WORCESTER, MA. Colin Conine and Emma Watson, PhD students in the Graduate School of Biomedical Sciences (GSBS) at the University of Massachusetts Medical School, received the 2014 Harold M. Weintraub Graduate Student Award for research into the mechanisms governing epigenetic inheritance and the complex interactions between diet, gene expression and physiology. Only 13 students from North America were chosen for the prestigious award sponsored by the Basic Sciences Division of the Fred Hutchinson Cancer Research Center. UMass Medical School was one of only two institutions to have multiple winners this year.
"I'm happy that both Colin and I won the award this year. I think it's a testament to the strong community of C. elegans biologists here at UMass Medical School, with whom we have both trained," said Watson, a doctoral candidate in the Program in Systems Biology. "We use the roundworm C. elegans to explore basic biological processes and find new angles of attack for human disease. C. elegans was the perfect model for me to study the genetic underpinnings that link diet and physiology. Its metabolic network and nutritional requirements are surprisingly a lot like ours, despite being a soil-dwelling nematode that eats bacteria all day long!"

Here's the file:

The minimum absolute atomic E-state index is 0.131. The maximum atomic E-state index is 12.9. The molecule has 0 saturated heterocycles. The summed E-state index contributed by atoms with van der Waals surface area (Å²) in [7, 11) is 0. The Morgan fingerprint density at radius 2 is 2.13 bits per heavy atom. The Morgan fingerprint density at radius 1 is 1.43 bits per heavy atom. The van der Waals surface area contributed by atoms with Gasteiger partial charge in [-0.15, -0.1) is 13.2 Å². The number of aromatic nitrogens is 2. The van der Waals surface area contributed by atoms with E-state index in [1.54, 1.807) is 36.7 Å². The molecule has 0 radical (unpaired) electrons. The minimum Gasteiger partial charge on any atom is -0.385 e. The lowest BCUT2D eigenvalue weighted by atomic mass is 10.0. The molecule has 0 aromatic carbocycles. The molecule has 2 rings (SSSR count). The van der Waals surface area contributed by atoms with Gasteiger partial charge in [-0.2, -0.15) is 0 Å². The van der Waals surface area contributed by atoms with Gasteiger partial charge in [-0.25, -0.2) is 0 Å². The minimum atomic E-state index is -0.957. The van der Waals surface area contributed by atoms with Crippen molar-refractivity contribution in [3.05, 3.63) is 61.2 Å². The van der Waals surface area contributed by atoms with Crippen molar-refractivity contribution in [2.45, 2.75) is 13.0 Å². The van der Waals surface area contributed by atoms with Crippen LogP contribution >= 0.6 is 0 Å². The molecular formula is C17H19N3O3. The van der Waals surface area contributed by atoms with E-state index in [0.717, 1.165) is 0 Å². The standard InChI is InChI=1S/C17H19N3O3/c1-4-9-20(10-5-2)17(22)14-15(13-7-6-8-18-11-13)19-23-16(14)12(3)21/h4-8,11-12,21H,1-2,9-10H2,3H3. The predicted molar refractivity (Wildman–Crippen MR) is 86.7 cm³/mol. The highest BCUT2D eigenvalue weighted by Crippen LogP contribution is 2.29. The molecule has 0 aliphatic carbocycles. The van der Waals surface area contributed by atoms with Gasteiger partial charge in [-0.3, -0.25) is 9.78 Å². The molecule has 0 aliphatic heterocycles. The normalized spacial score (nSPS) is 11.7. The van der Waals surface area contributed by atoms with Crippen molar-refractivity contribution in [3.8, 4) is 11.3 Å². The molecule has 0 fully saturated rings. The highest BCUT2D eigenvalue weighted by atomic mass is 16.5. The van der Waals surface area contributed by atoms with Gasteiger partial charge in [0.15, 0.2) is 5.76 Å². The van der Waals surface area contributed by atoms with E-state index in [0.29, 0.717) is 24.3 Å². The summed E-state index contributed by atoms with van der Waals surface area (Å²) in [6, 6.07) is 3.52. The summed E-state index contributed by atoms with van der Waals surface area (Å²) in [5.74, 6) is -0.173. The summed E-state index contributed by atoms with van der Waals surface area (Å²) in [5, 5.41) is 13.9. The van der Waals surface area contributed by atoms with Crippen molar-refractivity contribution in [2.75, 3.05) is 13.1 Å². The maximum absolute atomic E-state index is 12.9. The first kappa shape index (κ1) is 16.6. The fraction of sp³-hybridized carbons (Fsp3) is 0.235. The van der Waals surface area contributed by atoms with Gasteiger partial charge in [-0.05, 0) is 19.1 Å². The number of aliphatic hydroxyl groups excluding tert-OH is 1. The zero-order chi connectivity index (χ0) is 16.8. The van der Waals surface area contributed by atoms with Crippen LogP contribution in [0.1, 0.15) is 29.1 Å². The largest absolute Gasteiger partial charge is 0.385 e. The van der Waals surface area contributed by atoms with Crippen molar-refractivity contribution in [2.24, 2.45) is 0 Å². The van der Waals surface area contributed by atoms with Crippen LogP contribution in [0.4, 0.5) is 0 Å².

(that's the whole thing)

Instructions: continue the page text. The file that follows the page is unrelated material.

Watson is working in the lab of Marian Walhout, PhD, co-director of the Program in Systems Biology and professor of molecular medicine.
"Emma is an outstanding graduate student who fully deserves this award," said Dr. Walhout. "It is a pleasure to work with her. She is hard working, smart, fun and has vision. If she sets the bar, it is very high!"
Conine is studying in the lab of 2006 Nobel Laureate Craig C. Mello, PhD.
"There is still so much we don't understand about inheritance. Genetics and DNA don't explain everything," said Conine, a doctoral candidate in molecular biology and genetics. "Epigenetic inheritance of RNA provides a new way of looking at h
|Contact: Jim Fessenden|
University of Massachusetts Medical School